Professor Weiland’s primary interests are in the intersections of the humanities and the social and behavioral sciences in the subjects of adult and career development, technology and higher education, biography and other forms of narrative inquiry, and in research methods, rhetoric and writing. He teaches courses in career development (EAD 864) and education in the digital age (EAD 878) among other subjects and the college-wide course in research (CEP 930). In all, Professor Weiland teaches five online courses in two College of Education MA programs, all in a self-paced hypermedia format he has devised. In spring 2015, Professor Weiland will offer a new hybrid course for PhD students in “Scholarly and Scientific Communications in the Digital Age.”

Professor Weiland is the author of Intellectual Craftsmen: Ways and Works in American Scholarship and of many essays on subjects in the humanities and education, and he is the co-author of Keywords of Social Gerontology and co-editor of Jazz in Mind. He is at work on Faculty Work in the Digital Age: A Primer and The Scholar's Tale: Life Stories and Intellectual Identities.

K-12 Administration

David Arsen
Ph.D. University of California at Berkeley
David Arsen is a professor of Education Policy and K-12 Educational Administration. He is an economist with specialization in public policy analysis. His research focuses on school finance, school choice policies, education governance, school capital facilities and the privatization of education services.
Amita Chudgar
Ph.D., Stanford University
Amita Chudgar is an associate professor of education policy. Her work examines the influence of home, school, and community contexts on educational access and achievement of children in resource-constrained environments. Through the analysis of diverse, large-scale, national, regional, and cross-national datasets, she studies the role of policy-relevant variables in ensuring equal educational opportunities for disadvantaged children. Her long-term interests focus on ensuring that children and adults in resource-constrained environments have equal access to high-quality learning opportunities, irrespective of their backgrounds.
Kristy Cooper Stein
Ed.D., Harvard University
Kristy Cooper Stein is an associate professor of K-12 educational administration. Her research examines how school and district leaders systematically increase student engagement in classrooms--both to enhance student learning and increase high school graduation rates. To this end, Kristy studies strategies for increasing student engagement through teacher collaboration and teacher leadership. Kristy also studies instructional leadership, school improvement, dropout prevention, and the qualities of effective schools. Her prior work has included analyses of the use of data in elementary schools and the inner-workings of high-performing, urban charter schools.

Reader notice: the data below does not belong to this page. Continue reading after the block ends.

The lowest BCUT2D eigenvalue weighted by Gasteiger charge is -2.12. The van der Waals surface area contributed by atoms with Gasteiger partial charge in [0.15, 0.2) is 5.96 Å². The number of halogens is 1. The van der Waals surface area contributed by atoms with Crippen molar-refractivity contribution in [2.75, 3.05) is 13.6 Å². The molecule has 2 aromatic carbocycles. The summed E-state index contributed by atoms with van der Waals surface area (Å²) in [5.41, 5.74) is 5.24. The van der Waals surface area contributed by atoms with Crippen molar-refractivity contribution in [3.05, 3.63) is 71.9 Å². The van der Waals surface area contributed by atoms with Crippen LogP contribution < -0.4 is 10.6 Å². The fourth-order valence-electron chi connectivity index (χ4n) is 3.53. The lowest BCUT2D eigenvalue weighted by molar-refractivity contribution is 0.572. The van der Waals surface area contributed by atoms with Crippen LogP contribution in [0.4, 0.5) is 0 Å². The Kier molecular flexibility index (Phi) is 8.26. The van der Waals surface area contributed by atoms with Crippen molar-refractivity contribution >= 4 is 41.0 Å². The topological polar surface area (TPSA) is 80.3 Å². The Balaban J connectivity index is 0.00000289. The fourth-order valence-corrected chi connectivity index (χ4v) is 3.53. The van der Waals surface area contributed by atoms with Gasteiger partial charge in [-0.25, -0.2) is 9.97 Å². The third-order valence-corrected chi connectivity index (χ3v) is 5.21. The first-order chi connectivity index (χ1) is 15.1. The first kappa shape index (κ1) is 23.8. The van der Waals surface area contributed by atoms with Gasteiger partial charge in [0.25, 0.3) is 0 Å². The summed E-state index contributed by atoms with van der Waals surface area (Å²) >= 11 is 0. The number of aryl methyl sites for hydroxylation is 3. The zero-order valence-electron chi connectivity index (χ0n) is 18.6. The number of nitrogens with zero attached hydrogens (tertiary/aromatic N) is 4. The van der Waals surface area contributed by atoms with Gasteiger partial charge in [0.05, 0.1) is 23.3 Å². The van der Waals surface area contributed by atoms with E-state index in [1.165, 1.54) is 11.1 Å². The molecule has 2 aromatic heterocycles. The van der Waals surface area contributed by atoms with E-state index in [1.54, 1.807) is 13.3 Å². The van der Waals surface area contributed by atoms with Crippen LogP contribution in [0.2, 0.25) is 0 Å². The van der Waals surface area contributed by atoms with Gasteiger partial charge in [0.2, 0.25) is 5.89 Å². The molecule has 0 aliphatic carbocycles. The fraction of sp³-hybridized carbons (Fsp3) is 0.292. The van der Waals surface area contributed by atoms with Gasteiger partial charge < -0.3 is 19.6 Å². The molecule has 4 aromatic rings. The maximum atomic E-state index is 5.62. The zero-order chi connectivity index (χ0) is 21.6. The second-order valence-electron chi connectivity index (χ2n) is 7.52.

Joshua Cowen
Ph.D., University of Wisconsin-Madison
Joshua Cowen is an associate professor of education policy and the founder and co-director of the Education Policy Innovation Collaborative (EPIC), a new research lab dedicated to providing research with consequence to inform education policy in Michigan and beyond. His current research focuses on teacher quality, student and teacher mobility, program evaluation and education policy. His work has been published in multiple scholarly journals and funded by a diverse array of philanthropies. He is currently co-editor of Educational Evaluation and Policy Analysis and a member of the Editorial Board at Education Finance and Policy. Follow him @joshcowenMSU.
Scott A. Imberman
Ph.D., University of Maryland
Scott A. Imberman is an associate professor of economics and education. He is an economist who specializes in the economics of education and education policy. His research focuses on issues in domestic education and has recently studied charter schools, classroom peer-effects, accountability, bilingual education, gifted education, in-school breakfast and school uniforms. Currently he is researching teacher incentive pay, the labor market returns to higher education, and economic determinants and implications of autism. He is also a faculty research fellow at the National Bureau of Economic Research and a member of the board of directors for the Association for Education Finance and Policy.
Rebecca Jacobsen
Ph.D., Teachers College, Columbia University
Rebecca Jacobsen is an associate professor of teacher education and the Associate Director of the Education Policy Center. Her background is in politics and education where she has focused on public opinion and its impact on education policy. She has also written about the politics of charter schools and the achievement gap. Her current work is on accountability policies.
Madeline Mavrogordato
Ph.D., Vanderbilt University